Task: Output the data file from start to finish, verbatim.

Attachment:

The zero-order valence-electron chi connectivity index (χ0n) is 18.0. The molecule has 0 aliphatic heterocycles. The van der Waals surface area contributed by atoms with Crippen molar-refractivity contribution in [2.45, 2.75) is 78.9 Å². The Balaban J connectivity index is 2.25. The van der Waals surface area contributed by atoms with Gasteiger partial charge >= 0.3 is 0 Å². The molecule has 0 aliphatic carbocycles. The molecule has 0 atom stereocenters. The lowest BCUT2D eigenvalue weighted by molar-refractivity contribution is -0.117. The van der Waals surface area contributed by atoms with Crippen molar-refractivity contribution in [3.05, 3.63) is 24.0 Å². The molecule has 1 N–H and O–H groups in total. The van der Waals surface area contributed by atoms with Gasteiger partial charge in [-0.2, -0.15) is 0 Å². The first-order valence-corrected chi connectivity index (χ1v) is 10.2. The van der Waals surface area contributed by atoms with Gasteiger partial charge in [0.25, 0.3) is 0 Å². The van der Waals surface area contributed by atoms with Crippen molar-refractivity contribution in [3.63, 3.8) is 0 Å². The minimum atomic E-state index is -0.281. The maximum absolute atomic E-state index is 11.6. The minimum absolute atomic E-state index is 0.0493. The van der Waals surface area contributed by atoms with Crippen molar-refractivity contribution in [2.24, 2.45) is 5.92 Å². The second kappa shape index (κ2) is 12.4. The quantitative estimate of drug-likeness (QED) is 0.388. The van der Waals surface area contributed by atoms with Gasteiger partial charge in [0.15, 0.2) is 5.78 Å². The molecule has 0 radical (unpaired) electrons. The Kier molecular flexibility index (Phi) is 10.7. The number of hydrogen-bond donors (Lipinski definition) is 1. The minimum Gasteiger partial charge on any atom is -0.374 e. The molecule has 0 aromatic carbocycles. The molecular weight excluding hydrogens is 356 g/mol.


The zero-order valence-electron chi connectivity index (χ0n) is 18.0. The molecule has 0 aliphatic heterocycles. The van der Waals surface area contributed by atoms with Crippen molar-refractivity contribution in [2.45, 2.75) is 78.9 Å². The Balaban J connectivity index is 2.25. The van der Waals surface area contributed by atoms with Gasteiger partial charge >= 0.3 is 0 Å². The molecule has 0 aliphatic carbocycles. The molecule has 0 atom stereocenters. The lowest BCUT2D eigenvalue weighted by molar-refractivity contribution is -0.117. The van der Waals surface area contributed by atoms with Crippen molar-refractivity contribution in [3.05, 3.63) is 24.0 Å². The molecule has 1 N–H and O–H groups in total. The van der Waals surface area contributed by atoms with Gasteiger partial charge in [-0.2, -0.15) is 0 Å². The first-order valence-corrected chi connectivity index (χ1v) is 10.2. The van der Waals surface area contributed by atoms with Gasteiger partial charge in [0.25, 0.3) is 0 Å². The van der Waals surface area contributed by atoms with Crippen molar-refractivity contribution in [3.63, 3.8) is 0 Å². The minimum atomic E-state index is -0.281. The maximum absolute atomic E-state index is 11.6. The minimum absolute atomic E-state index is 0.0493. The van der Waals surface area contributed by atoms with Crippen molar-refractivity contribution in [2.24, 2.45) is 5.92 Å². The second kappa shape index (κ2) is 12.4. The quantitative estimate of drug-likeness (QED) is 0.388. The van der Waals surface area contributed by atoms with Gasteiger partial charge in [0.15, 0.2) is 5.78 Å². The molecule has 0 radical (unpaired) electrons. The Kier molecular flexibility index (Phi) is 10.7. The number of hydrogen-bond donors (Lipinski definition) is 1. The minimum Gasteiger partial charge on any atom is -0.374 e. The molecule has 0 aromatic carbocycles. The molecular weight excluding hydrogens is 356 g/mol.